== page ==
Forest Service plan a threat to wilderness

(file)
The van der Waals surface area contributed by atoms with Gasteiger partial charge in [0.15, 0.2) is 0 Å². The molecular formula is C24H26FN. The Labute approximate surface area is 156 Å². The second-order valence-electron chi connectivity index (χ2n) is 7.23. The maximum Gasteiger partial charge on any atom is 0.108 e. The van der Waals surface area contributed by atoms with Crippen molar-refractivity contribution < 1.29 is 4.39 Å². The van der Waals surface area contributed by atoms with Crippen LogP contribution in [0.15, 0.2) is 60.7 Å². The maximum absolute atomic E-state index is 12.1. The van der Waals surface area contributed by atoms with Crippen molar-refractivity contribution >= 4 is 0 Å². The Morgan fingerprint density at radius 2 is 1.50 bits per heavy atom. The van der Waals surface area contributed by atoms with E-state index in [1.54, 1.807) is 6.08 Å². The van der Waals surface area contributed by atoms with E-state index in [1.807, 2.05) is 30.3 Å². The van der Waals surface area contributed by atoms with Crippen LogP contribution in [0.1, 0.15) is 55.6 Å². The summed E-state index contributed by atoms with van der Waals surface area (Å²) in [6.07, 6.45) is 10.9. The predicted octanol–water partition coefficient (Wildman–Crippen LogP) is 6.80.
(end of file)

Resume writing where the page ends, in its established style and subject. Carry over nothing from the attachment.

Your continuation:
The U.S. Forest Service may soon allow poisons and all-terrain vehicles into wilderness areas in order to control “problem” predators. This is nothing short of a threat to the wilderness – and the lofty ideals that motivate us to preserve it – and may well endanger other animals.Under a proposed new rule, the Forest Service may allow officers with the federal Wildlife Services Division of the Animal and Plant Health Inspections Service to enter designated wilderness areas and kill problem predators, such as a coyote that’s preying on livestock. Predator control itself is nothing new or dramatic. But the proposed rule would expand the ways that the officers can do their job – to use aircraft, motor vehicles, poisons and pesticides in their pursuit of coyotes, mountain lions, wolves and other predators.Forest Service officials say this won’t happen often, that predator control is already rare in wilderness areas and the tactics will only be used in extreme cases. But if predator control in wilderness areas is so rare, then what is the burning need to change the rules?Places like the Maroon Bells-Snowmass Wilderness and the Hunter-Fryingpan Wilderness are federally designated sanctuaries where the noise of belching engines and the glint of motorized steel is not allowed. The idea of designating wilderness is to let nature flourish and to offer peace and quiet to the occasional human visitor. Once the door of mechanization opens, however slightly, who can say where it will stop? How long until Forest Service officials want to use chain saws to clear deadfall and ATVs to haul signposts into the remote high country?If, for example, wilderness users accept that cattle are an established part of the experience on the Capitol Lake trail, will they now also have to accept the occasional ATV or poison trap as a means of protecting that livestock from predators?And what if other wildlife or domestic pets get curious about such traps? Poison is poison, after all; it kills indiscriminately.This proposal is a risky solution to a small problem. The dangers outweigh the benefits, if in fact there really are any benefits. Perhaps the public can trust White River National Forest officials to use these more aggressive methods cautiously. But why even open the door?This rule is a bad idea, and we urge everyone to make that clear to the Forest Service. The public is invited to comment until Aug. 7, and comments can be e-mailed to PDM@fs.fed.us, faxed to (202) 205-1145, or mailed to USDA Forest Service Director of Wilderness and Wild and Scenic Rivers, 201 14th St. Southwest, Washington, D.C., 20250.
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